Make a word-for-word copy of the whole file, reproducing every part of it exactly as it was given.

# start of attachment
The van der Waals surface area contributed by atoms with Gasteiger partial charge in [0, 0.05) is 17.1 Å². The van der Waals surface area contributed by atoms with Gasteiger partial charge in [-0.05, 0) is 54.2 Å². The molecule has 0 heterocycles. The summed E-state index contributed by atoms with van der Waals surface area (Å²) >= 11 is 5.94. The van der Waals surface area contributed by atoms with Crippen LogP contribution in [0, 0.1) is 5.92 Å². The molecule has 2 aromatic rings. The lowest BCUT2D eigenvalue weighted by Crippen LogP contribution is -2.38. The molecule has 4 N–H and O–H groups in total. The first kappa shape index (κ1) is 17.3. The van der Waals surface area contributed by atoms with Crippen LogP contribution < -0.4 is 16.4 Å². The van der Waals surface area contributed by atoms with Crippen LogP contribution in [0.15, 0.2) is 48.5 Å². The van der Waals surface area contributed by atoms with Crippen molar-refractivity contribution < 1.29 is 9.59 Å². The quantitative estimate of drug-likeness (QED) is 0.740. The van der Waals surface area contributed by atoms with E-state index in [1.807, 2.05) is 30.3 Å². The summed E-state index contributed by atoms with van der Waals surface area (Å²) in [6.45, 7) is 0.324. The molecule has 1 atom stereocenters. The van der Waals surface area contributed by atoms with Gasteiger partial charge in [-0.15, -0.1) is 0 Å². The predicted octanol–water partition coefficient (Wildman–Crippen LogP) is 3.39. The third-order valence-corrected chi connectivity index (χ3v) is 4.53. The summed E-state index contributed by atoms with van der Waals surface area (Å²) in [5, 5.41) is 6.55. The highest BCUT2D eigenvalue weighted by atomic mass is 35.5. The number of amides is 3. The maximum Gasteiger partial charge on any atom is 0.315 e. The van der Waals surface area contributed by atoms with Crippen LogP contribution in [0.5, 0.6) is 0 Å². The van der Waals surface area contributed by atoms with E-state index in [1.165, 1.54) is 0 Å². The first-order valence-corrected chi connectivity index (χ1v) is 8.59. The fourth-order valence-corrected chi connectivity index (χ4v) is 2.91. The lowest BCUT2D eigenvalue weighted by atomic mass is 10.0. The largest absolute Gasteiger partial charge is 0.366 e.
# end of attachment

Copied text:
The van der Waals surface area contributed by atoms with Gasteiger partial charge in [0, 0.05) is 17.1 Å². The van der Waals surface area contributed by atoms with Gasteiger partial charge in [-0.05, 0) is 54.2 Å². The molecule has 0 heterocycles. The summed E-state index contributed by atoms with van der Waals surface area (Å²) >= 11 is 5.94. The van der Waals surface area contributed by atoms with Crippen LogP contribution in [0, 0.1) is 5.92 Å². The molecule has 2 aromatic rings. The lowest BCUT2D eigenvalue weighted by Crippen LogP contribution is -2.38. The molecule has 4 N–H and O–H groups in total. The first kappa shape index (κ1) is 17.3. The van der Waals surface area contributed by atoms with Crippen LogP contribution < -0.4 is 16.4 Å². The van der Waals surface area contributed by atoms with Crippen LogP contribution in [0.15, 0.2) is 48.5 Å². The van der Waals surface area contributed by atoms with Crippen molar-refractivity contribution < 1.29 is 9.59 Å². The quantitative estimate of drug-likeness (QED) is 0.740. The van der Waals surface area contributed by atoms with E-state index in [1.807, 2.05) is 30.3 Å². The summed E-state index contributed by atoms with van der Waals surface area (Å²) in [6.45, 7) is 0.324. The molecule has 1 atom stereocenters. The van der Waals surface area contributed by atoms with Gasteiger partial charge in [-0.15, -0.1) is 0 Å². The predicted octanol–water partition coefficient (Wildman–Crippen LogP) is 3.39. The third-order valence-corrected chi connectivity index (χ3v) is 4.53. The summed E-state index contributed by atoms with van der Waals surface area (Å²) in [5, 5.41) is 6.55. The highest BCUT2D eigenvalue weighted by atomic mass is 35.5. The number of amides is 3. The maximum Gasteiger partial charge on any atom is 0.315 e. The van der Waals surface area contributed by atoms with Crippen LogP contribution in [0.5, 0.6) is 0 Å². The van der Waals surface area contributed by atoms with E-state index in [1.165, 1.54) is 0 Å². The first-order valence-corrected chi connectivity index (χ1v) is 8.59. The fourth-order valence-corrected chi connectivity index (χ4v) is 2.91. The lowest BCUT2D eigenvalue weighted by atomic mass is 10.0. The largest absolute Gasteiger partial charge is 0.366 e.